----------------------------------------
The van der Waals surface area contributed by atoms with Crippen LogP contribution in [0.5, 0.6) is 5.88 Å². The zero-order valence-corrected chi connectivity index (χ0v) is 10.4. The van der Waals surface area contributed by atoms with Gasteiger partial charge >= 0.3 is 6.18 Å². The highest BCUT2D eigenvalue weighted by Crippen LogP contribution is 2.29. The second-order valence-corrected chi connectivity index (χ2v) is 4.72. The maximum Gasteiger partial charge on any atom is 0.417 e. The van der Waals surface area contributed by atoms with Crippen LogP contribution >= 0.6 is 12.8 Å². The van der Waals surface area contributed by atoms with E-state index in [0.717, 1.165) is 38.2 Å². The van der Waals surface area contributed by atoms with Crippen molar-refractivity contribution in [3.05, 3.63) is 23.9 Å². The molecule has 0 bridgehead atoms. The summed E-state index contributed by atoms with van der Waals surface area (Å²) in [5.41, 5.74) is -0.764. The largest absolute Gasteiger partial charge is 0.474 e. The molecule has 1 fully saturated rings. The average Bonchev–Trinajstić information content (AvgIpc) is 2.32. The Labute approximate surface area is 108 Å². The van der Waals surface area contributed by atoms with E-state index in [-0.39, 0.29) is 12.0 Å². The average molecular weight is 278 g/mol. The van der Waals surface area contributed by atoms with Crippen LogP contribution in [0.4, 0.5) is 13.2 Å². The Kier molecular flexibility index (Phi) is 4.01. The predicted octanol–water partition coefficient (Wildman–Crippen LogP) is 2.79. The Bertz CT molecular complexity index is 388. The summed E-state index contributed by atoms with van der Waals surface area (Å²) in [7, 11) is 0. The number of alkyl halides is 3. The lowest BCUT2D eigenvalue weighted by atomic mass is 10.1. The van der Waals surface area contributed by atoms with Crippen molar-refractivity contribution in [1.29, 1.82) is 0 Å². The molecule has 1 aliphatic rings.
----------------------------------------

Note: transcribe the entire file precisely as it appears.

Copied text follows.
The van der Waals surface area contributed by atoms with Crippen LogP contribution in [0.5, 0.6) is 5.88 Å². The zero-order valence-corrected chi connectivity index (χ0v) is 10.4. The van der Waals surface area contributed by atoms with Gasteiger partial charge >= 0.3 is 6.18 Å². The highest BCUT2D eigenvalue weighted by Crippen LogP contribution is 2.29. The second-order valence-corrected chi connectivity index (χ2v) is 4.72. The maximum Gasteiger partial charge on any atom is 0.417 e. The van der Waals surface area contributed by atoms with Crippen LogP contribution >= 0.6 is 12.8 Å². The van der Waals surface area contributed by atoms with E-state index in [0.717, 1.165) is 38.2 Å². The van der Waals surface area contributed by atoms with Crippen molar-refractivity contribution in [3.05, 3.63) is 23.9 Å². The molecule has 0 bridgehead atoms. The summed E-state index contributed by atoms with van der Waals surface area (Å²) in [5.41, 5.74) is -0.764. The largest absolute Gasteiger partial charge is 0.474 e. The molecule has 1 fully saturated rings. The average Bonchev–Trinajstić information content (AvgIpc) is 2.32. The Labute approximate surface area is 108 Å². The van der Waals surface area contributed by atoms with E-state index in [-0.39, 0.29) is 12.0 Å². The average molecular weight is 278 g/mol. The van der Waals surface area contributed by atoms with Crippen LogP contribution in [0.4, 0.5) is 13.2 Å². The Kier molecular flexibility index (Phi) is 4.01. The predicted octanol–water partition coefficient (Wildman–Crippen LogP) is 2.79. The Bertz CT molecular complexity index is 388. The summed E-state index contributed by atoms with van der Waals surface area (Å²) in [7, 11) is 0. The number of alkyl halides is 3. The lowest BCUT2D eigenvalue weighted by atomic mass is 10.1. The van der Waals surface area contributed by atoms with Crippen molar-refractivity contribution in [1.29, 1.82) is 0 Å². The molecule has 1 aliphatic rings.